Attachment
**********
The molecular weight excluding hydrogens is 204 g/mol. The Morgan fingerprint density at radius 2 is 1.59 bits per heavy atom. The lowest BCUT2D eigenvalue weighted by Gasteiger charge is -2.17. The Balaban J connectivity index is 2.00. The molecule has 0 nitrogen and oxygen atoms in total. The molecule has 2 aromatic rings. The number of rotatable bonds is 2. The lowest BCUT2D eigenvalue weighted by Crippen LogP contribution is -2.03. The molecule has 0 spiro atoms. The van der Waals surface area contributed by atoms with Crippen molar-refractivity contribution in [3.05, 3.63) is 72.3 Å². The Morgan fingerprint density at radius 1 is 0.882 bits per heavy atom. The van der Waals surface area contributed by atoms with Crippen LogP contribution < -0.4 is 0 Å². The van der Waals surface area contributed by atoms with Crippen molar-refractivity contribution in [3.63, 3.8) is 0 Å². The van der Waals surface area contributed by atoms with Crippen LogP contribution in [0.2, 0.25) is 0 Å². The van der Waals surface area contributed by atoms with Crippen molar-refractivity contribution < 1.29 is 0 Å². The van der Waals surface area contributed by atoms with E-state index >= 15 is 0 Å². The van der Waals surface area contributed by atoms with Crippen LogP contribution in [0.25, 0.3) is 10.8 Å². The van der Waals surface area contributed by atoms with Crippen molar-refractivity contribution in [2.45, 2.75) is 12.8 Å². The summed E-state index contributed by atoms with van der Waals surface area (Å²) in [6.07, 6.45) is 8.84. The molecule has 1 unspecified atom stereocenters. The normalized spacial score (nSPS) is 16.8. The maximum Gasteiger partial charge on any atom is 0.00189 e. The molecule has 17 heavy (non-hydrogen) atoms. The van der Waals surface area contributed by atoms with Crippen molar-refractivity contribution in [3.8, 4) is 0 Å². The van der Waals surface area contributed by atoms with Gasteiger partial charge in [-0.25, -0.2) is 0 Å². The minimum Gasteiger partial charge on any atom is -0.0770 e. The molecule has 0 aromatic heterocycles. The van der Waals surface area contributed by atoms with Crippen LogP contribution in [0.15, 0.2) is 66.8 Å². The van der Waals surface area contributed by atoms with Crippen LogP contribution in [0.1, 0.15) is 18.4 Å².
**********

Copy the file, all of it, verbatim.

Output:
The molecular weight excluding hydrogens is 204 g/mol. The Morgan fingerprint density at radius 2 is 1.59 bits per heavy atom. The lowest BCUT2D eigenvalue weighted by Gasteiger charge is -2.17. The Balaban J connectivity index is 2.00. The molecule has 0 nitrogen and oxygen atoms in total. The molecule has 2 aromatic rings. The number of rotatable bonds is 2. The lowest BCUT2D eigenvalue weighted by Crippen LogP contribution is -2.03. The molecule has 0 spiro atoms. The van der Waals surface area contributed by atoms with Crippen molar-refractivity contribution in [3.05, 3.63) is 72.3 Å². The Morgan fingerprint density at radius 1 is 0.882 bits per heavy atom. The van der Waals surface area contributed by atoms with Crippen LogP contribution < -0.4 is 0 Å². The van der Waals surface area contributed by atoms with Crippen molar-refractivity contribution in [3.63, 3.8) is 0 Å². The van der Waals surface area contributed by atoms with Crippen LogP contribution in [0.2, 0.25) is 0 Å². The van der Waals surface area contributed by atoms with Crippen molar-refractivity contribution < 1.29 is 0 Å². The van der Waals surface area contributed by atoms with E-state index >= 15 is 0 Å². The van der Waals surface area contributed by atoms with Crippen LogP contribution in [0.25, 0.3) is 10.8 Å². The van der Waals surface area contributed by atoms with Crippen molar-refractivity contribution in [2.45, 2.75) is 12.8 Å². The summed E-state index contributed by atoms with van der Waals surface area (Å²) in [6.07, 6.45) is 8.84. The molecule has 1 unspecified atom stereocenters. The normalized spacial score (nSPS) is 16.8. The maximum Gasteiger partial charge on any atom is 0.00189 e. The molecule has 17 heavy (non-hydrogen) atoms. The van der Waals surface area contributed by atoms with Crippen molar-refractivity contribution in [3.8, 4) is 0 Å². The van der Waals surface area contributed by atoms with Gasteiger partial charge in [-0.25, -0.2) is 0 Å². The minimum Gasteiger partial charge on any atom is -0.0770 e. The molecule has 0 aromatic heterocycles. The van der Waals surface area contributed by atoms with Crippen LogP contribution in [0.15, 0.2) is 66.8 Å². The van der Waals surface area contributed by atoms with Crippen LogP contribution in [0.1, 0.15) is 18.4 Å².